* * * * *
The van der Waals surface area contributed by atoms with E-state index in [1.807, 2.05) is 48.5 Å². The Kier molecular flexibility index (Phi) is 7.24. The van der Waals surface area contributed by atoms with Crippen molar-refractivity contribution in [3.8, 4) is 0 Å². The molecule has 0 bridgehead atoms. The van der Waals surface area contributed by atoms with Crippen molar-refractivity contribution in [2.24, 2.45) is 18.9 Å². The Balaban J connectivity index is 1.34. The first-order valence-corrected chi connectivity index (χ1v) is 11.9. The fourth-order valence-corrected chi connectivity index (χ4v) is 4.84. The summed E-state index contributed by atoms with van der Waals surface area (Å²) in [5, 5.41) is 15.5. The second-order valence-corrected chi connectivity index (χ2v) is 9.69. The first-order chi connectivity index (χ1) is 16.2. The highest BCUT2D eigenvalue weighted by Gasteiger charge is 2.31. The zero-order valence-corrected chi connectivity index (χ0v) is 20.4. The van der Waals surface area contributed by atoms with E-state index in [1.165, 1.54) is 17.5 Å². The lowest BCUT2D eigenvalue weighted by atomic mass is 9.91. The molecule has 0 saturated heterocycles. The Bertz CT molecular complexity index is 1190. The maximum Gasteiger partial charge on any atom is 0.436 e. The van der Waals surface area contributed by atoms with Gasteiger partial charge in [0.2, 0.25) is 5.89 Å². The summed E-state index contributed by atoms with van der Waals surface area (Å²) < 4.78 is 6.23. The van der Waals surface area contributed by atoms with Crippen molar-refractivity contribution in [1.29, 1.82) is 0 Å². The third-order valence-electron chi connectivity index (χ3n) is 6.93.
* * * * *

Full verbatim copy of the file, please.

The van der Waals surface area contributed by atoms with E-state index in [1.807, 2.05) is 48.5 Å². The Kier molecular flexibility index (Phi) is 7.24. The van der Waals surface area contributed by atoms with Crippen molar-refractivity contribution in [3.8, 4) is 0 Å². The molecule has 0 bridgehead atoms. The van der Waals surface area contributed by atoms with Crippen molar-refractivity contribution in [2.24, 2.45) is 18.9 Å². The Balaban J connectivity index is 1.34. The first-order valence-corrected chi connectivity index (χ1v) is 11.9. The fourth-order valence-corrected chi connectivity index (χ4v) is 4.84. The summed E-state index contributed by atoms with van der Waals surface area (Å²) in [5, 5.41) is 15.5. The second-order valence-corrected chi connectivity index (χ2v) is 9.69. The first-order chi connectivity index (χ1) is 16.2. The highest BCUT2D eigenvalue weighted by Gasteiger charge is 2.31. The zero-order valence-corrected chi connectivity index (χ0v) is 20.4. The van der Waals surface area contributed by atoms with E-state index in [1.165, 1.54) is 17.5 Å². The lowest BCUT2D eigenvalue weighted by atomic mass is 9.91. The molecule has 0 saturated heterocycles. The Bertz CT molecular complexity index is 1190. The maximum Gasteiger partial charge on any atom is 0.436 e. The van der Waals surface area contributed by atoms with Gasteiger partial charge in [0.2, 0.25) is 5.89 Å². The summed E-state index contributed by atoms with van der Waals surface area (Å²) < 4.78 is 6.23. The van der Waals surface area contributed by atoms with Crippen molar-refractivity contribution in [1.29, 1.82) is 0 Å². The third-order valence-electron chi connectivity index (χ3n) is 6.93.